Can Social Responsibility Deliver Business Results?

Screen Shot 2015-01-27 at 10.44.11 AMAs Corporate Social Responsibility continues to grow as a business imperative, the question that grows along with it is straightforward: To what end?

More and more companies are looking at CSR the same way they might other efforts — as a path to help drive business results. But according to a new Harvard Business Review piece, that’s likely the wrong approach: “That is asking too much of CSR and distracts from what must be its main goal: to align a company’s social and environmental activities with its business purpose and values.”

Indeed, the authors — led by Kasturi Rangan, the Malcolm P. McNair Professor of Marketing at Harvard Business School and a cofounder and cochair of the HBS Social Enterprise Initiative — have conducted numerous surveys on the topic, including one with 142 managers who attended Harvard Business School’s CSR executive education program during the past four years.

The authors report: “Despite the widely accepted ideal of pursuing ‘shared value’—creating economic value in ways that also create value for society—our research suggests that this is not the norm. Rather, most companies practice a multifaceted version of CSR that runs the gamut from pure philanthropy to environmental sustainability to the active pursuit of shared value. Moreover, well-managed companies seem less interested in totally integrating CSR with their business strategies and goals than in devising a cogent CSR program aligned with the company’s purpose and values.”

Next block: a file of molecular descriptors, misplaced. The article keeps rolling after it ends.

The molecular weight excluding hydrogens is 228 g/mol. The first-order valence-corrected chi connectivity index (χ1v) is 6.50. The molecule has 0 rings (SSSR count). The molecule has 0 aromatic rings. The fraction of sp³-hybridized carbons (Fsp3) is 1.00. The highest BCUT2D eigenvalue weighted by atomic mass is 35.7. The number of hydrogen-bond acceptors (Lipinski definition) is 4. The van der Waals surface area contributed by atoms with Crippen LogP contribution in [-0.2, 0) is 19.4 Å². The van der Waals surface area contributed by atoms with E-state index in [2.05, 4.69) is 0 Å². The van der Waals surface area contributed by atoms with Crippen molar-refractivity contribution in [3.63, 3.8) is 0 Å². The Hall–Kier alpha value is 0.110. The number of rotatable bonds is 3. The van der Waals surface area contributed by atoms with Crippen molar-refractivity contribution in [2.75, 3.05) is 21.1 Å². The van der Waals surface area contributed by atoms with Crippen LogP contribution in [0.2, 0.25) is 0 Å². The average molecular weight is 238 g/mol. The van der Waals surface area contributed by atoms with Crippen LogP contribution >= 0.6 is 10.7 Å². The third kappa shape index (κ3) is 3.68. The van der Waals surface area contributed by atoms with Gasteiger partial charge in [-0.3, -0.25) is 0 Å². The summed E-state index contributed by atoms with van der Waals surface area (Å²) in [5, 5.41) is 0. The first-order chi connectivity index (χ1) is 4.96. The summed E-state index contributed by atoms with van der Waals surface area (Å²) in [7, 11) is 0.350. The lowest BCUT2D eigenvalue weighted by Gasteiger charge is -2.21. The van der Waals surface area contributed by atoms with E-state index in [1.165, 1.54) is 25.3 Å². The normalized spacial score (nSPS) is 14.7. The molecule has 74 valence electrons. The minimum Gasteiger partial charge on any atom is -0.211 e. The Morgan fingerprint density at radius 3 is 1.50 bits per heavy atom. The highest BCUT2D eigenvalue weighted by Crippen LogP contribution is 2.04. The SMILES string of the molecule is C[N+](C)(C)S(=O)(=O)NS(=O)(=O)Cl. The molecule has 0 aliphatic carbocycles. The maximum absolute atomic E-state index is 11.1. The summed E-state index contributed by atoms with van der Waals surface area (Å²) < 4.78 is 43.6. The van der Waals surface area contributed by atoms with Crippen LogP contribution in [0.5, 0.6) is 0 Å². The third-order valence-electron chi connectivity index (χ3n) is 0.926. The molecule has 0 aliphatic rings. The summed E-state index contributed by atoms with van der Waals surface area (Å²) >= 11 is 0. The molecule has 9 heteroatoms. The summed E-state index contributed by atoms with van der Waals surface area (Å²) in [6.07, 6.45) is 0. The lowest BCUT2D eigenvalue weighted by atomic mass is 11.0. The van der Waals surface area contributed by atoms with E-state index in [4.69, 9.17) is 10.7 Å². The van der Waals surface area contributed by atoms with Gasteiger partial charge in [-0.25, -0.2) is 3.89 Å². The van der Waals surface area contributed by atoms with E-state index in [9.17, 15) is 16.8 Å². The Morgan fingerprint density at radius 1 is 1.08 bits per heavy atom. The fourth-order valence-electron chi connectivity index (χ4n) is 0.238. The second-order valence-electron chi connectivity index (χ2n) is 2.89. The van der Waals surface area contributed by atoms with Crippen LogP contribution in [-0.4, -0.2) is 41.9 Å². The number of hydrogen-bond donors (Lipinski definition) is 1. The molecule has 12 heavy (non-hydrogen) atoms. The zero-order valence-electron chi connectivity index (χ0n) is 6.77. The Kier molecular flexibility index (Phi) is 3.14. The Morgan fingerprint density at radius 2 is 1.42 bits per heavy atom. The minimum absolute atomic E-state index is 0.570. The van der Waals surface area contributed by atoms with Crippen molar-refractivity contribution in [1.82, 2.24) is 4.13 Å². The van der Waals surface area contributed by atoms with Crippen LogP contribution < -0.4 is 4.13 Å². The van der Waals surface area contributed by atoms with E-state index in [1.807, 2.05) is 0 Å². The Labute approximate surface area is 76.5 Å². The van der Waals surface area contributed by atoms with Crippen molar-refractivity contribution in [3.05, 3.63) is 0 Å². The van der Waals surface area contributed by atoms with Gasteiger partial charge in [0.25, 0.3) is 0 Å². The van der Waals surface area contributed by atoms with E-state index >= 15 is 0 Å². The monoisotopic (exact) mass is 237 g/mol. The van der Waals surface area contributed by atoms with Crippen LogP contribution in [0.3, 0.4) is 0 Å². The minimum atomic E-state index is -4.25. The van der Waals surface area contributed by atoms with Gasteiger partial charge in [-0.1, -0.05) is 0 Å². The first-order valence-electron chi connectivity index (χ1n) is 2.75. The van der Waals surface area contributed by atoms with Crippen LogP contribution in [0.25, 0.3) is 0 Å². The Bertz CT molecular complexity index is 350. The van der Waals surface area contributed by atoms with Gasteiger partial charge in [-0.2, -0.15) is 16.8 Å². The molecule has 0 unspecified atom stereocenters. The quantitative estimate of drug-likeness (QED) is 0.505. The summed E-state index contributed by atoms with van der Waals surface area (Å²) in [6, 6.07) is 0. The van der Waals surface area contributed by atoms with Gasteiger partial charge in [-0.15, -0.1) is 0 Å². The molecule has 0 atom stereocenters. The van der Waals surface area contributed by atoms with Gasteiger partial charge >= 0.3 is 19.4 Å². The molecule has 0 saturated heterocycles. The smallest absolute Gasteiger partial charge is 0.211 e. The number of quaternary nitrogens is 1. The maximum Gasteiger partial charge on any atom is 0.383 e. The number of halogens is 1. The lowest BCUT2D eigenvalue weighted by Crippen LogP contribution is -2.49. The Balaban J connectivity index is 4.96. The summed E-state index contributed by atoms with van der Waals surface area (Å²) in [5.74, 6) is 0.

The challenge often rests in “poor coordination and a lack of logic connecting their various programs.”

The authors recognize that firms must inventory their CSR activities. Once that’s done, the authors — based on their research — offer a four-step process to bring “discipline and coherence to the portfolio as a whole.” These include:

  1. Pruning and Aligning Programs Within Theaters
  2. Developing Metrics to Gauge Performance
  3. Coordinating Programs Across Theaters
  4. Developing an Interdisciplinary CSR Strategy

The report concludes by noting that companies that employ CSR best practices “all have one thing in common: They are aligned with the companies’ business purpose, the values of the companies’ important stakeholders, and the needs of the communities in which the companies operate. These companies, of course, stand in stark contrast to those that are focused solely on creating value for their shareholders.”